11. 11. 10 Haploid breeding technique usually involve only one cycle of meiotic recombination. However, many agronomic traits are polygenically controlled. One cycle of recombination is usually insufficient for the improvement of such quantitative traits since linkage between Polygenes will not release all potential variations available in the cross. To overcome these disadvantages, the Chinese developed a method combining anther culture with sexual hybridization among different genotypes of anther derived plants. The anthers of the hybrid (F1) progeny are excellent breeding material for raising pollen-derived homozygous plants (Double –haploids) in which complementary parental characteristics are combined in one generation. Double –haploids are also useful in studies related to inheritance of quantitative traits. Using double –haploid technique new varieties have been developed in barley, Brassica, rice, maize , rye, potato, pepper and asparagus. 2. Selection of Mutants Resistance to Diseases: Mutants with resistance to disease is of prime importance in crop improvement. Haploids provide a relatively easier system for the induction of mutations. Some examples of using anther culture technique in mutant successfully are tobacco mutants resistant to black shank disease and wheat lines resistant to scab. (Fusarium graminearum). 3. Developing Asexual Lines of Tree Perennial Species: Chinese workers obtained pollen –derived rubber tree taller by sic meters which could then be multiplied by asexual propagation to raise several clones. Another example of pollen –haploids in plant improvement is popular. 4. Transfer of Desired Alien Gene: Chromosomal instability in haploids makes them potential tools for introduction of alien chromosomes on genes during wider crossing programmes. In rice , developing a resistance to blast requires about 12 years by conventional breeding through back crossing. Through hybridization and anther culture, this can be achieved in two years (Examples: cv . Zhonghua No.8 and 9 released by the institute of crop Breeding and cultivation in china.
  12. 12. 11 5. Establishment of Haploids and Diploid Cell Lines of Pollen Plant: The anther culture technique was used to establish both haploid and diploid somatic cell lines of pollen plants in wheat and maize. Similarly, a haploid tobacco line resistant to methionine sulfoxomide was selected which turned out to be identical in phenotype and effect to the toxin produced by the pathogen Pseudomonas tabaci. 6. Mutagenesis: Detection and isolation of recessive mutants in the haploid state and rapid obtainment of the mutated gene in a homozygous diploid state is a special merit of haploidy in higher plants. Application of mutagenic treatment at the microspore stage, which is a single celled structure, has the added advantage of obtaining solid mutants. Through, microspore mutagenesis, a mutant of Brassica napus with high oleic and low lanoleic acid content was obtained. 7. Production of super male of Asparagus officinalis: In A. officinalis, a dioecious crop species, and an inbred population is produced through sib crosses between pistillate and staminate plants which yield 50 % males and 50 % females. However, the commercially desirable features of this crop are uniform male population with spears having low fiber content. Anther culture was used to produce haploids of this species and this was diploidized to raise homozygous males. These are called as super-males.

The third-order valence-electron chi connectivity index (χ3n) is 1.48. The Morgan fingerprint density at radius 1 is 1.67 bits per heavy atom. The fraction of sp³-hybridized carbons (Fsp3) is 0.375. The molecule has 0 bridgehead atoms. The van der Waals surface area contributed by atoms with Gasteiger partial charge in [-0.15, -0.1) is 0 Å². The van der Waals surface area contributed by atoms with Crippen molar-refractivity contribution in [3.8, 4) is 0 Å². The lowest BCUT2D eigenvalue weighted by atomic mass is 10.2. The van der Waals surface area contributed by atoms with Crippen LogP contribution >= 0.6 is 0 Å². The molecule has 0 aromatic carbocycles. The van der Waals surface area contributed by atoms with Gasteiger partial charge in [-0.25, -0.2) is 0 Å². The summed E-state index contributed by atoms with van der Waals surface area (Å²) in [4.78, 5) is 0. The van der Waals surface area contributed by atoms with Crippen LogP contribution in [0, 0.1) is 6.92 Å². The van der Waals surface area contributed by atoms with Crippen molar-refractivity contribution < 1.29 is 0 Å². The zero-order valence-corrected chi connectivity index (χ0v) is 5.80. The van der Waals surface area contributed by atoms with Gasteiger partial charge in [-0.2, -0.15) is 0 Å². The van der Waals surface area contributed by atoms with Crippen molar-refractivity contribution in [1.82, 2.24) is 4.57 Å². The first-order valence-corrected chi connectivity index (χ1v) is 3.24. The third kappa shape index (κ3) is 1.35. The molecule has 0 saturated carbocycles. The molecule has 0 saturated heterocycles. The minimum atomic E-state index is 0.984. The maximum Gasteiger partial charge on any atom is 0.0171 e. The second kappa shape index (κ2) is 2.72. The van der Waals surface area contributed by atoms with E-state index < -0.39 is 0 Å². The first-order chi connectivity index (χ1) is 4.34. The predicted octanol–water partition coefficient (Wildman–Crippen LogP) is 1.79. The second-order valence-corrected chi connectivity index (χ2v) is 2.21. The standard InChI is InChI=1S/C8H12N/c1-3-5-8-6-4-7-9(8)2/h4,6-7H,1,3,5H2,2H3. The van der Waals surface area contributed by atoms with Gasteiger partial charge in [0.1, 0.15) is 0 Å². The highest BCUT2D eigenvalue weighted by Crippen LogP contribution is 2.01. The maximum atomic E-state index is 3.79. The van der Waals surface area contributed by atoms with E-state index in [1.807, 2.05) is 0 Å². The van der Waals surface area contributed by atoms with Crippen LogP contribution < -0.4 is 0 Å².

13. 13. 12 References:  Bhojwani, S. S.; Razdan, M. K. (1996). Plant tissue culture: theory and practice (Revised ed.). Elsevier. ISBN 0-444-81623-2 Razdan,M. K. (2003). Introduction to plant tissue culture (2. ed. ed.). Enfield, NH [u.a.]: oxford Publishers. ISBN 1-57808-237-4  web&cd=1&ved=0CC0QFjAA& Feagri%2Feagri50%2FGPBR311%2Flec08.pdf&ei=_PdpU_j- IomkPYnrgNgP&usg=AFQjCNFZUpPE- WrW6MmxDAbc9vrwzTlGOw&bvm=bv.66111022,d.ZWU&cad=rj a  web&cd=3&ved=0CDoQFjAC&url=http%3A%2F%2Fwww.hos.ufl .edu%2Fsites%2Fdefault%2Ffiles%2Fcourses%2Fpmb5056%2F Anther%2520Culture2.pdf&ei=_PdpU_j- IomkPYnrgNgP&usg=AFQjCNEgOB8geVPhg0Uo44INnGr5sb_u AA&bvm=bv.66111022,d.ZWU&cad=rja